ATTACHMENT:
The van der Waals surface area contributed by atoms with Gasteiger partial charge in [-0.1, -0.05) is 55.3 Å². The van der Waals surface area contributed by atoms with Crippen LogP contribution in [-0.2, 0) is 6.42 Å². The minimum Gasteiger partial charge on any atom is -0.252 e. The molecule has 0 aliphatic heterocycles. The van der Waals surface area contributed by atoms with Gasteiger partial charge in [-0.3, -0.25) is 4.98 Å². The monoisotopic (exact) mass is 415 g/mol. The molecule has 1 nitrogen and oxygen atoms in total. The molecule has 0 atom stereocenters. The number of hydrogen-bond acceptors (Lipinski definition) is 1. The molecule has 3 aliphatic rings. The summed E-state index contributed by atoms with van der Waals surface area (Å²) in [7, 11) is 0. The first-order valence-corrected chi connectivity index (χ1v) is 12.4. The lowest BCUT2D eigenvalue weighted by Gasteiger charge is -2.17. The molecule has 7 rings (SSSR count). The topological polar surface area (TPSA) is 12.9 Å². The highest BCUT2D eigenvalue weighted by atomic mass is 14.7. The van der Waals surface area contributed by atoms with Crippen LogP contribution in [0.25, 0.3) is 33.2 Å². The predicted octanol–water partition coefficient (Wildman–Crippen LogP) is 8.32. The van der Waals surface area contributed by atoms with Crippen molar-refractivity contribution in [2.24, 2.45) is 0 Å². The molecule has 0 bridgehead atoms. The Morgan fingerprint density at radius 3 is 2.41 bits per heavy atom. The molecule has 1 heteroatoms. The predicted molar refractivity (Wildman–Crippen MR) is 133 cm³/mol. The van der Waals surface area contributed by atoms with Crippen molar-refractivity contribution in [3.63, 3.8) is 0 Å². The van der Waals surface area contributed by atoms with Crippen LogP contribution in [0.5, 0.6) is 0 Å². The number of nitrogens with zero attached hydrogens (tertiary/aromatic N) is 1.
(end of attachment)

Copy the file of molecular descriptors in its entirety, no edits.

The van der Waals surface area contributed by atoms with Gasteiger partial charge in [-0.1, -0.05) is 55.3 Å². The van der Waals surface area contributed by atoms with Crippen LogP contribution in [-0.2, 0) is 6.42 Å². The minimum Gasteiger partial charge on any atom is -0.252 e. The molecule has 0 aliphatic heterocycles. The van der Waals surface area contributed by atoms with Gasteiger partial charge in [-0.3, -0.25) is 4.98 Å². The monoisotopic (exact) mass is 415 g/mol. The molecule has 1 nitrogen and oxygen atoms in total. The molecule has 0 atom stereocenters. The number of hydrogen-bond acceptors (Lipinski definition) is 1. The molecule has 3 aliphatic rings. The summed E-state index contributed by atoms with van der Waals surface area (Å²) in [7, 11) is 0. The first-order valence-corrected chi connectivity index (χ1v) is 12.4. The lowest BCUT2D eigenvalue weighted by Gasteiger charge is -2.17. The molecule has 7 rings (SSSR count). The topological polar surface area (TPSA) is 12.9 Å². The highest BCUT2D eigenvalue weighted by atomic mass is 14.7. The van der Waals surface area contributed by atoms with Crippen LogP contribution in [0.25, 0.3) is 33.2 Å². The predicted octanol–water partition coefficient (Wildman–Crippen LogP) is 8.32. The van der Waals surface area contributed by atoms with Crippen molar-refractivity contribution in [2.24, 2.45) is 0 Å². The molecule has 0 bridgehead atoms. The Morgan fingerprint density at radius 3 is 2.41 bits per heavy atom. The molecule has 1 heteroatoms. The predicted molar refractivity (Wildman–Crippen MR) is 133 cm³/mol. The van der Waals surface area contributed by atoms with Crippen molar-refractivity contribution in [3.63, 3.8) is 0 Å². The van der Waals surface area contributed by atoms with Crippen LogP contribution in [0.5, 0.6) is 0 Å². The number of nitrogens with zero attached hydrogens (tertiary/aromatic N) is 1.